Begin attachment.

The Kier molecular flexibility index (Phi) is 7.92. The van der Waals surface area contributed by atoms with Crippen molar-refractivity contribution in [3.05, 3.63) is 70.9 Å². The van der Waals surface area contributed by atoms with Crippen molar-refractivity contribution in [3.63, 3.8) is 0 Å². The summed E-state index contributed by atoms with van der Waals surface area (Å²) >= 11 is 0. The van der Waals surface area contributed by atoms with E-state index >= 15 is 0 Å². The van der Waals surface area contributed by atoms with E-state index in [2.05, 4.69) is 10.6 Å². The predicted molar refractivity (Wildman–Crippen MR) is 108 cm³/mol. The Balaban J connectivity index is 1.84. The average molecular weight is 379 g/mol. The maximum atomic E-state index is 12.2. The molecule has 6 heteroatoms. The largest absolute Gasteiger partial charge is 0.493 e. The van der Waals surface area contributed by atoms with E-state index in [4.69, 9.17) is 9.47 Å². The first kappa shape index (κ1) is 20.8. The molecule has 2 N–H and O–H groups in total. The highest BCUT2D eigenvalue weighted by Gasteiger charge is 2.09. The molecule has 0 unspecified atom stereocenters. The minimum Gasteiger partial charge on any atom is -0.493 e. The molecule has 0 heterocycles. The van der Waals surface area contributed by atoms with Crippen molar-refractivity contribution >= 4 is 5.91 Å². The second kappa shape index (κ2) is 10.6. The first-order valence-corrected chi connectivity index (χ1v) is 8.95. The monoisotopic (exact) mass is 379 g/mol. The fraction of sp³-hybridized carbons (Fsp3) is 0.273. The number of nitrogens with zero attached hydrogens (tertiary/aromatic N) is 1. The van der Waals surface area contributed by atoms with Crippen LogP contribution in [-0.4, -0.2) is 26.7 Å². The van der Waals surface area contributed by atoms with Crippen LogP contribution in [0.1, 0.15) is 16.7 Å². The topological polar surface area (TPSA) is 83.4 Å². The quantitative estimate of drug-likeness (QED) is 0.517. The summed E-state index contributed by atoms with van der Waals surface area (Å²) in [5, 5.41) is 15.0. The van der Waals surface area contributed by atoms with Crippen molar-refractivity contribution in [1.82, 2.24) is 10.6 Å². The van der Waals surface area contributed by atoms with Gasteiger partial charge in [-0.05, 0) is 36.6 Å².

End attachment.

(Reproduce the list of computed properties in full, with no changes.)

The Kier molecular flexibility index (Phi) is 7.92. The van der Waals surface area contributed by atoms with Crippen molar-refractivity contribution in [3.05, 3.63) is 70.9 Å². The van der Waals surface area contributed by atoms with Crippen molar-refractivity contribution in [3.63, 3.8) is 0 Å². The summed E-state index contributed by atoms with van der Waals surface area (Å²) >= 11 is 0. The van der Waals surface area contributed by atoms with E-state index >= 15 is 0 Å². The van der Waals surface area contributed by atoms with E-state index in [2.05, 4.69) is 10.6 Å². The predicted molar refractivity (Wildman–Crippen MR) is 108 cm³/mol. The Balaban J connectivity index is 1.84. The average molecular weight is 379 g/mol. The maximum atomic E-state index is 12.2. The molecule has 6 heteroatoms. The largest absolute Gasteiger partial charge is 0.493 e. The van der Waals surface area contributed by atoms with E-state index in [4.69, 9.17) is 9.47 Å². The first kappa shape index (κ1) is 20.8. The molecule has 2 N–H and O–H groups in total. The highest BCUT2D eigenvalue weighted by Gasteiger charge is 2.09. The molecule has 0 unspecified atom stereocenters. The minimum Gasteiger partial charge on any atom is -0.493 e. The molecule has 0 heterocycles. The van der Waals surface area contributed by atoms with Crippen molar-refractivity contribution >= 4 is 5.91 Å². The second kappa shape index (κ2) is 10.6. The first-order valence-corrected chi connectivity index (χ1v) is 8.95. The monoisotopic (exact) mass is 379 g/mol. The fraction of sp³-hybridized carbons (Fsp3) is 0.273. The number of nitrogens with zero attached hydrogens (tertiary/aromatic N) is 1. The van der Waals surface area contributed by atoms with Crippen LogP contribution in [-0.4, -0.2) is 26.7 Å². The van der Waals surface area contributed by atoms with Crippen LogP contribution in [0.1, 0.15) is 16.7 Å². The topological polar surface area (TPSA) is 83.4 Å². The quantitative estimate of drug-likeness (QED) is 0.517. The summed E-state index contributed by atoms with van der Waals surface area (Å²) in [5, 5.41) is 15.0. The van der Waals surface area contributed by atoms with Crippen molar-refractivity contribution in [1.82, 2.24) is 10.6 Å². The van der Waals surface area contributed by atoms with Gasteiger partial charge in [-0.05, 0) is 36.6 Å².